By Fr. John J. Chmil, Pastor, Saint Ann Catholic Church, 1220 Northway Road, Williamsport, PA 17701
Here is a story that shook my faith and made me look at life differently.
When I was five years old, I had my tonsils removed. The day before my surgery, I shared a room with a boy named Stephen, who was also five years old. We took a fire truck and race cars into the hallway of the hospital and had fun playing together. We also laughed a lot. I felt like Stephen was my brother.
Before I went to bed that night, I knocked on the glass window that was between Stephen’s bed and my bed. We waved to each other and said goodnight.
In the morning, my mom and dad came to the hospital to wish me well. I felt their love, and, for as nervous as I was, I knew I would be fine. My parents told me they were praying for me, and they would be there for me when the surgery was finished. As I was being wheeled down the hall toward the operating room, I started to cry.
The next day, after I woke up from a good night’s rest, I looked for Stephen. I didn’t see him through the glass window. I thought he, too, had some type of surgery. As the day went on, Stephen never returned to his room. I felt sad and did not understand what had happened. A few days later, my parents took me home.
When I was in my thirties, I talked to my parents about being in the hospital and having my tonsils removed. I asked my mother if she knew what had happened to Stephen. She began to cry and told me that while I was in surgery, Stephen passed away.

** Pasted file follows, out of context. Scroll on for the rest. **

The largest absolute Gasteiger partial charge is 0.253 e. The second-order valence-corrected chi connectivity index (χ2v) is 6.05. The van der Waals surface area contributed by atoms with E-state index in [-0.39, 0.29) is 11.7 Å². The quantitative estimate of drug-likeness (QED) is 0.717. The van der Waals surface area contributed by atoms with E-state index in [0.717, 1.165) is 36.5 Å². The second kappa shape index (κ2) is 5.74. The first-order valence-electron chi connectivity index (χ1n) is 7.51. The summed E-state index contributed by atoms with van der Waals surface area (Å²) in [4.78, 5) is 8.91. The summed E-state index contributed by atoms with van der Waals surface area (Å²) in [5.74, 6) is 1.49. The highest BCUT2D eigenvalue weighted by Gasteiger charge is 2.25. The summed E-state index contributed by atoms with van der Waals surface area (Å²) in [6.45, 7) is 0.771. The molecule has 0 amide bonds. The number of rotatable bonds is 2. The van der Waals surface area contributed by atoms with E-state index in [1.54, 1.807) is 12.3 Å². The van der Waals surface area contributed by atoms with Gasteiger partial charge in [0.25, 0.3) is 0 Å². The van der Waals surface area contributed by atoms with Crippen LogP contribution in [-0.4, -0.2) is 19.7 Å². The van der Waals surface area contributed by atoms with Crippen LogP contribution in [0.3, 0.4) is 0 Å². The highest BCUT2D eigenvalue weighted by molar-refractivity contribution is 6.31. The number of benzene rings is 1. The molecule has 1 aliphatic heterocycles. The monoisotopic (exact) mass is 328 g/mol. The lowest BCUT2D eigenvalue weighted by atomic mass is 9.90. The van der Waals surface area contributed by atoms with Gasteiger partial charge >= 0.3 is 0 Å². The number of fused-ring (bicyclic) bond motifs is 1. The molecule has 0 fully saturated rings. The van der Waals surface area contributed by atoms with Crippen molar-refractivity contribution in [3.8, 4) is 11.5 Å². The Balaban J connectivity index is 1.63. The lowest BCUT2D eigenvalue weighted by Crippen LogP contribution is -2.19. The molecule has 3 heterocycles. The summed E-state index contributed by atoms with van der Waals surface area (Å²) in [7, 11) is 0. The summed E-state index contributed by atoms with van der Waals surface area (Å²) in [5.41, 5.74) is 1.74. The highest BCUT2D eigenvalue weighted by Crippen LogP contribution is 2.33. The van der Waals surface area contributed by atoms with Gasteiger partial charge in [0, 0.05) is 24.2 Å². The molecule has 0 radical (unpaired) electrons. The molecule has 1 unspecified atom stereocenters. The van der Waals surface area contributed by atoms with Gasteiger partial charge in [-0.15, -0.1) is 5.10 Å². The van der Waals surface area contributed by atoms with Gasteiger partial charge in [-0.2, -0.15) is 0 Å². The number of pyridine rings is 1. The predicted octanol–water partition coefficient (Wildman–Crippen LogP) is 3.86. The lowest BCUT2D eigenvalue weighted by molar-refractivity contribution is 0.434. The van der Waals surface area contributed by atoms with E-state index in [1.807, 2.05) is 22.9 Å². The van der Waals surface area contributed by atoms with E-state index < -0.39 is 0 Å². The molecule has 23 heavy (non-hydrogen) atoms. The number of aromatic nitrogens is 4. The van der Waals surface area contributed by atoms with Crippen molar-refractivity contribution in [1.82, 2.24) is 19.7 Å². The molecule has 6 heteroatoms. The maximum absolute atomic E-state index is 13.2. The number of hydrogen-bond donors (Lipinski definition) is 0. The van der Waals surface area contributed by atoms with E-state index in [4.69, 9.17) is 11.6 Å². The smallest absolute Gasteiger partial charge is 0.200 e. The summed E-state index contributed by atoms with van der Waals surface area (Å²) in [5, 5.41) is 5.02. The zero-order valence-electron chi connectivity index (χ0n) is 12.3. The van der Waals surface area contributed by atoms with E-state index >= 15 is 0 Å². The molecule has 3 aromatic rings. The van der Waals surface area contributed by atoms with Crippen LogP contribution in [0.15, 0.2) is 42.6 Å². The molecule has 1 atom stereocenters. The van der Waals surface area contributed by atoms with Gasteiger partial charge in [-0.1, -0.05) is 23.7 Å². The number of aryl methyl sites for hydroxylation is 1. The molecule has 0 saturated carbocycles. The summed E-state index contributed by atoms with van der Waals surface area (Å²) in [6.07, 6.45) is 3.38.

I asked my mother how Stephen died. She said a nurse in the hospital told her he had leukemia. I asked my mother why his parents never visited him. She said that on the day Stephen died, his parents were burying his brother who died of the same disease.
After my mom told me about Stephen, I cried. Stephen’s death did not make sense. However, when I placed my faith in God, I began to look at Stephen’s life – and my life – differently. My despair led me to raise my heart and mind to Jesus. I began to think of the hope that Jesus gives humanity by his life, death, and Resurrection. I thought of Stephen looking at God face-to-face, whereas I can only believe in Him.
In a life of faith, Advent is a season of hope. It leads to the birth of Our Savior. I trust Jesus, and I pray that he is the light that will pierce our darkness in this time of waiting.